The serum TGF-β1 and BMP7 levels of 66 samples obtained from 57 IPH patients were determined using enzyme-linked immunosorbent assay kits (Quantikine Human TGF-β1 Immunoassay and Quantikine Human BMP7 Immunoassay; R&D Systems, Inc.) according to the manufacturer’s instructions. As controls, serum samples obtained from 16 healthy volunteers and 19 patients with CVH/LC (hepatitis B, n = 9; hepatitis C, n = 10) were used. Samples were added to a 96-well plate coated with a monoclonal antibody for TGF-β1 or BMP7, and incubated for 2 hours at room temperature. After washing, the plate was incubated with anti-TGF-β1 or anti-BMP7 antibody conjugated to horseradish peroxidase for 2 hours at room temperature. Color development was performed using a substrate solution for 30 minutes and the absorbance at 450 nm was measured.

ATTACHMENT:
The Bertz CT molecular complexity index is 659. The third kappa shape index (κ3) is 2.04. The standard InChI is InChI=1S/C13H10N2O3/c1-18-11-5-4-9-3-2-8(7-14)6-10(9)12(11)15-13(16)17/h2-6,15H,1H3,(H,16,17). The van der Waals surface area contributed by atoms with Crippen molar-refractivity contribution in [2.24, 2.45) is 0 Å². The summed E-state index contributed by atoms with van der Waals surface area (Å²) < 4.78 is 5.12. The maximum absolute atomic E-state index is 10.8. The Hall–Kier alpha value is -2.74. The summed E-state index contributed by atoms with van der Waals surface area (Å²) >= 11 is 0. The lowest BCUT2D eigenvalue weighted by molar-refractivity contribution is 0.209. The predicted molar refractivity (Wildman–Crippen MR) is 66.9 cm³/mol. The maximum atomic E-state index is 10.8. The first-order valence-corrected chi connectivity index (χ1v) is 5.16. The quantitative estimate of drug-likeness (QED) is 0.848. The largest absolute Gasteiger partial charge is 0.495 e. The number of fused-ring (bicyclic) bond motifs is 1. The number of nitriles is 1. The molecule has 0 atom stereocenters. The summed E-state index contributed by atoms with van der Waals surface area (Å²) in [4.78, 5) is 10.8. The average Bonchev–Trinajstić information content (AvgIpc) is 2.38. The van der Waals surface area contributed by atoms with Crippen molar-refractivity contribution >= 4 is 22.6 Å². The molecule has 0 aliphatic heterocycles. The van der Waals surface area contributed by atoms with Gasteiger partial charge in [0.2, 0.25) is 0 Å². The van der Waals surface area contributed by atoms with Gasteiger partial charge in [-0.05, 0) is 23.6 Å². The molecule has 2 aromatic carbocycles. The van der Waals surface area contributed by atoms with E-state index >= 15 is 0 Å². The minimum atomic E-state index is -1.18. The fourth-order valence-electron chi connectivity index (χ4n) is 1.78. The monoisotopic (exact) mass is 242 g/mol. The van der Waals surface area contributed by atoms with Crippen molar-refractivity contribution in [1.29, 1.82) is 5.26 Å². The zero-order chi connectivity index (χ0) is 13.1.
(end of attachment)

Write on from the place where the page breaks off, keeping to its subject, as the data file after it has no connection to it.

Statistics

The data were expressed as the mean ± SD. Statistical significance was determined using the Mann-Whitney U-test and the Pearson correlation test. A P value less than 0.05 was accepted as the level of statistical significance.

Results

Effects of TGF-β1 and BMP7 on Cellular Phenotype of HMVECs